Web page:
We, the undersigned, want to halt the 2nd phase of the Museum's 150 watt lamppost installation (totaling 22 lampposts to be installed from the planetarium up to and including the red bridge at Trudy's Garden). It is our belief that the installation will:
(a) draw unwanted peoples and/or illicit activity during the hours after dusk
(b) will cause unnecessary and unwanted light pollution
(c) negatively affect those properties situated along Parkside Drive North and South
Bright Nights, Big Problems<?xml:namespace prefix = o ns = "urn:schemas-microsoft-com:office:office" />
Why we should turn off the lights and appreciate the dark.
Published July 19, 2013
We live immersed in artificial light.
Astronomers rate the darkness of our skies on a scale (the Bortle Scale) of 9 (brightest) to 1 (darkest). Most of us spend our lives in the radiance of levels 5 through 8, only rarely venturing into areas ranked 3 or darker. Because of the rapid growth of light pollution over recent decades, most Americans under 40 have never known real darkness. All over the globe our nights are growing brighter, and almost nowhere are they growing darker.
We are just beginning to learn the true cost of all this light. Studies increasingly link our overuse of light at night with health concerns such as sleep disorders, diabetes, obesity, and cancer. Other studies report the damaging ecological consequences, the tremendous waste of energy, and even the decrease in safety and security. But the steady loss of darkness from our lives is not easily quantified, for like the similarly endangered qualities of solitude and quiet, the true value of darkness is often intangible.
Take a brilliantly starry sky. Since the beginning of time, a sky plush with stars was part of the common human experience. Everywhere on Earth, on most nights, our ancestors came face to face with the universe. This experience influenced their religious beliefs, mythologies, art—their very understanding of their place in creation. Today, because of light pollution, two-thirds of those in the United States and western Europe live where they cannot see the Milky Way, and 99 percent of us live under skies polluted by light.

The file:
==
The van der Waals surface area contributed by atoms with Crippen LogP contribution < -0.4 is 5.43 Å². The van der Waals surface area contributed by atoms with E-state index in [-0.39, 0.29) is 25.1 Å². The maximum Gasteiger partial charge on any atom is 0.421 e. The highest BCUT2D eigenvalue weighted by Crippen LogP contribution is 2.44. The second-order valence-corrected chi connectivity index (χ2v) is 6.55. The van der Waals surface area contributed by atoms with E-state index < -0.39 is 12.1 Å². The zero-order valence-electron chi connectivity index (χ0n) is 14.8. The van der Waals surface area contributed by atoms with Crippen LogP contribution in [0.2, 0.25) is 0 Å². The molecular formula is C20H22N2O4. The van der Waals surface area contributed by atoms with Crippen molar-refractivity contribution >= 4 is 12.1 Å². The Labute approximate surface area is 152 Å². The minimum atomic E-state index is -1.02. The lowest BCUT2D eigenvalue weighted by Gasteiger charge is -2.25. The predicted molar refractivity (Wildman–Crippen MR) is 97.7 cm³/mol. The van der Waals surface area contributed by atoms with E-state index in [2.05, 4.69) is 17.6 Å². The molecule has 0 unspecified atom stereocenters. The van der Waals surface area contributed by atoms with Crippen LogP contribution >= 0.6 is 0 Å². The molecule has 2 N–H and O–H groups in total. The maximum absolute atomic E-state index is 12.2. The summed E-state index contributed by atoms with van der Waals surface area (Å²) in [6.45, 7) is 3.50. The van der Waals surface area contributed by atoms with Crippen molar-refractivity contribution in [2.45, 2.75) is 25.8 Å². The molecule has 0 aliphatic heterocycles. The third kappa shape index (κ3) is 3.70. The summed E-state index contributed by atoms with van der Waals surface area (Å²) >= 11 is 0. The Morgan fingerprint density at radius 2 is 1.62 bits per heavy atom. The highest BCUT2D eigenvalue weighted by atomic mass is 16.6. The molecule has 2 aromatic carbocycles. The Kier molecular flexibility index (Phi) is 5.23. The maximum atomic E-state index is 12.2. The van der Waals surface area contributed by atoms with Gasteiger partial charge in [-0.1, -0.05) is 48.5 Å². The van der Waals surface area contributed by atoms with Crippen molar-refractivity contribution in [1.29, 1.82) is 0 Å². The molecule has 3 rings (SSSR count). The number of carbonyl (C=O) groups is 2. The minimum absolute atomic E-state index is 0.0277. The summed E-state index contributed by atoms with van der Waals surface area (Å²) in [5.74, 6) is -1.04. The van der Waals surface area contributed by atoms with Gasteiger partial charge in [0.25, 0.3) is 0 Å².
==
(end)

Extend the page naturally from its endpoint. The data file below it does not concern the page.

For the tens of millions who live under a night sky showing 25 stars or fewer, it is nearly impossible to imagine a natural sky of some 2,500 individual stars backed by great swathes of uncountable billions. Our night sky continues to shape us, but now it is the absence of the universe around us that influences our religious beliefs, our myths, our impulse to create. We are being shaped by a diminished experience of darkness, and most of us don't even know what we are missing.
Imagine the world without van Gogh's "Starry Night," Chopin's "Nocturnes," Beethoven's "Moonlight Sonata." Imagine the world without the astral myths of the Greeks and every other ancient and primitive civilization, without countless biblical stories that rely on darkness, without St. John of the Cross's book Dark Night of the Soul. Imagine the world without the gathered inspiration of countless generations before us looking into the night sky and being filled with wonder, with questions, with desire to know and understand. Most of us have lost this opportunity to be awed at the sight, to feel similarly inspired—to create, to change our lives, to gain a greater understanding of our God.
Our Milky Way galaxy is home to several hundred billion stars, and the universe home to several hundred billion other galaxies. Because of light pollution we no longer have a nightly reminder of how small we are, nor of how large. A sky wiped clear of stars tempts us to inflate our importance, to imagine humanity as the center of all things. Face to face with the endless immensity of the universe, we have the chance to know humility. But we might also realize the true largeness of our living on this beautiful Earth, and realize that we have an enormous responsibility to care, that there is no other place to go, that home is here.
Night's natural darkness can teach us about metaphorical darkness as well. Ancient cultures included in their hero myths an experience of the dark—the dark wood, the underworld—for to become fully human was to acknowledge darkness as part of life's journey. It certainly is today—we often live in the darkness of not knowing, unable to see the future, with no crystal ball. Genuine faith isn't about finding clarity, but rather living with doubt. Those who profess to have no doubt, to have all the answers, to believe theirs is the only truth—they ignore the reality of metaphorical darkness. All life on Earth evolved in both bright days and dark nights, and we need both for optimal health. This is as true for our spirit as for our body.
And what of beauty? "Everyone needs beauty as well as bread," wrote John Muir, and darkness is rich with this intangible resource. Lighting designers in Paris understand that without darkness, there is no "city of light," and work constantly to create their city's atmospheric beauty by subtly mixing artificial light with darkness. And with night's moonlit geographies, its scents of sage-infused desert rain and autumn fires, its pulsing cricket symphonies punctuated by a loon's solo call on a northern lake, natural darkness offers endless beauties of its own.
Yet we live immersed in artificial light. Much of this lighting is wholly unnecessary, born of habit and lack of awareness. So let us become aware: Simply by shielding our existing lights we could significantly reduce their negative effects on our body, our mind, our soul. Artificial light at night is a miracle, a wonder, a quality that enriches our lives. But the same has always been true of darkness, and can be again.
Paul Bogard is the author of The End of Night: Searching for Natural Darkness in an Age of Artificial Light, which was published this month.